The Role of Religious Volunteers
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state prisons make extensive use of volunteers from houses of worship or other
religious organizations to help meet the spiritual needs of inmates. A majority
of chaplains say that more volunteers are needed, particularly for inmates who
belong to minority faiths such as Islam, Wicca and Native American spirituality.
About a third of the chaplains surveyed also say that volunteers from some
religious groups are overabundant. In particular, they tend to cite Protestant
groups as providing more volunteers than necessary to meet the religious needs
of inmates. Generally speaking, the prison chaplains give religious volunteers high
marks for the way they lead worship services, education classes and prayer
groups but somewhat lower marks for mentoring inmates and their children.
Supply of Volunteers:
Too Few or Too Many?
chaplains say there are too few religious volunteers to meet the needs of all inmates. About seven-in-ten prison chaplains surveyed (69%)
say there are some religious groups for which there are too few volunteers in
the prisons where they work.
those expressing this view, 55% say that more Muslim volunteers are needed. (This
figure includes 7% specifically mentioning the Moorish Science Temple of
America and 6% mentioning the Nation of Islam.) Other commonly named groups for
which more volunteers are needed include pagan or earth-based religions, such
as Wicca, Odinism, Asatru and Druidism (35%), and Native American spirituality
(32%). (Note that percentages do not add
to 100% because multiple responses were allowed. See Glossary for brief
definitions of some smaller religious groups.)
the same time, about a third of prison chaplains (32%) say some religious
groups provide more volunteers than necessary to meet the religious needs of
inmates. Among the chaplains who say this, Protestants are the most commonly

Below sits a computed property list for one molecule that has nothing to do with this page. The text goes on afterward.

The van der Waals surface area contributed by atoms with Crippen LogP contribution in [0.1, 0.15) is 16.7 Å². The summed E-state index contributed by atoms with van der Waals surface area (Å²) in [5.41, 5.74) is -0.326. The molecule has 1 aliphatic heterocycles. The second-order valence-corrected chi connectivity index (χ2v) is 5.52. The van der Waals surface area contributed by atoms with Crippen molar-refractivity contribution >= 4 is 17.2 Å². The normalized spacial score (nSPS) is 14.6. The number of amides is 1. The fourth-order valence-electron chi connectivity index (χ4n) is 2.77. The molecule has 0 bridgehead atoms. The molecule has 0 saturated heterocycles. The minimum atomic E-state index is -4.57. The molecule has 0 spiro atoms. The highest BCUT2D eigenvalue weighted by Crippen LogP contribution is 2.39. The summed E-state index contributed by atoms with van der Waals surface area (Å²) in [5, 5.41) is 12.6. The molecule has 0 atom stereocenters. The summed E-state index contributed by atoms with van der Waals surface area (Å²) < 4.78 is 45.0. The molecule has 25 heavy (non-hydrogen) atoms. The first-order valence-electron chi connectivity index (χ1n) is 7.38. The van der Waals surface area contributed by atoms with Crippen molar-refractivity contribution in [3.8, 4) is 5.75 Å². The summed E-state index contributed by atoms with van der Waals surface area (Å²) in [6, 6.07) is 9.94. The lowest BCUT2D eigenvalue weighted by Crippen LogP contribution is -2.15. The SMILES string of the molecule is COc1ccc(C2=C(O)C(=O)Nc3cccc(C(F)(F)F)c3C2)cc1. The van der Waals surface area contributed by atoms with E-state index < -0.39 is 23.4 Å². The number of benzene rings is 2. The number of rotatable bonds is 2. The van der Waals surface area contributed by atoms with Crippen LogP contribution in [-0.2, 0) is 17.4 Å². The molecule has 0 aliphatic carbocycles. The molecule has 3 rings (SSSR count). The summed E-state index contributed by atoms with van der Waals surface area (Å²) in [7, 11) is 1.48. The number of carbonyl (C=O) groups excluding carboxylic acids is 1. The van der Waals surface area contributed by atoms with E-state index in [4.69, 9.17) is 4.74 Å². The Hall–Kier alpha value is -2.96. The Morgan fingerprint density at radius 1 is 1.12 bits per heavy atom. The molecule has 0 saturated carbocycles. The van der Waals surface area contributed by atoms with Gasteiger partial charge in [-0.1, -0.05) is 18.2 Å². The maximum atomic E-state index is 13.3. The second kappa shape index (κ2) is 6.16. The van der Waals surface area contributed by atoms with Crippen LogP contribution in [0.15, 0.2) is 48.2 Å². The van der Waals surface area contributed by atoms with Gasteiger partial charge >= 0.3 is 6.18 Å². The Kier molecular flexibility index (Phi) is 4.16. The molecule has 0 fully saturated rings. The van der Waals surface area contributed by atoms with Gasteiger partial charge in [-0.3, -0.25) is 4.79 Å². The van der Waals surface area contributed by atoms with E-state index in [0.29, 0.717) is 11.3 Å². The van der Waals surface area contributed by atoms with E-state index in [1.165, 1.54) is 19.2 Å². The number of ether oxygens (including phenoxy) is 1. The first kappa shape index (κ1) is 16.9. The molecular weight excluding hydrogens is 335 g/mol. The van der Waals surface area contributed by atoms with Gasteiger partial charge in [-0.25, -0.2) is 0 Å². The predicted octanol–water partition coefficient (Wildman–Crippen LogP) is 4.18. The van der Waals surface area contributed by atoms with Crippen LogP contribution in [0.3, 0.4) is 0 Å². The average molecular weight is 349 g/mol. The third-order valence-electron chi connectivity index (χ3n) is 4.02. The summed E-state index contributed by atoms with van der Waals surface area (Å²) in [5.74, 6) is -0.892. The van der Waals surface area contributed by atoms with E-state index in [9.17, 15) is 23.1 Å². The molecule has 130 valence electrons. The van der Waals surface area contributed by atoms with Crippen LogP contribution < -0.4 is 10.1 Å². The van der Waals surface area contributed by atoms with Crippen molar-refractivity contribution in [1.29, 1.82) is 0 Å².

named group (net of 52%); an additional 26% mentioned “Christians” with no
further specification. A total of 7% mentioned Catholics. No other religion was named by more than 10% of the chaplains responding.
How are Religious
The Pew Forum survey asked chaplains to rate the
performance of religious volunteers at six specific tasks. Respondents also had
the option of saying that volunteers did not perform some of those tasks in the
prisons where they work. For example, two-thirds of the chaplains (68%) report
that religious volunteers do not mentor the children of inmates, and about half
(46%) say that volunteers do not provide food, clothing or holiday gifts for
the families of inmates.
the chaplains who express an opinion on the performance of volunteers, most favorably assess how volunteers lead
worship services or other religious rituals; 42% rate volunteers as excellent leaders
of worship services, 50% say volunteers do a good job at this and only 7% rate
volunteers as fair or poor at leading worship services. A majority of those
with an opinion also say that religious volunteers do an excellent job (35%) or
a good job (50%) leading religious education classes. A similar proportion say
volunteers are excellent (33%) or good (52%) at running prayer or meditation
Volunteers receive more mixed reviews for their
efforts at mentoring inmates. Of the chaplains offering an opinion, two-thirds
say volunteers make excellent (23%) or good (43%) mentors for inmates, but a
third rate them as only fair (26%) or poor (8%). In recent years, federal and
state authorities also have encouraged mentoring programs for the children of
inmates. But, as previously noted, many chaplains say that in the prisons where
they work, religious volunteers are not involved in mentoring inmates’
children. And of the chaplains who offer an opinion, only about a third say
that religious volunteers do an excellent job (11%) or a good job (21%) of
mentoring inmates’ children, while about two-thirds say they do either a fair
(38%) or poor job (30%).
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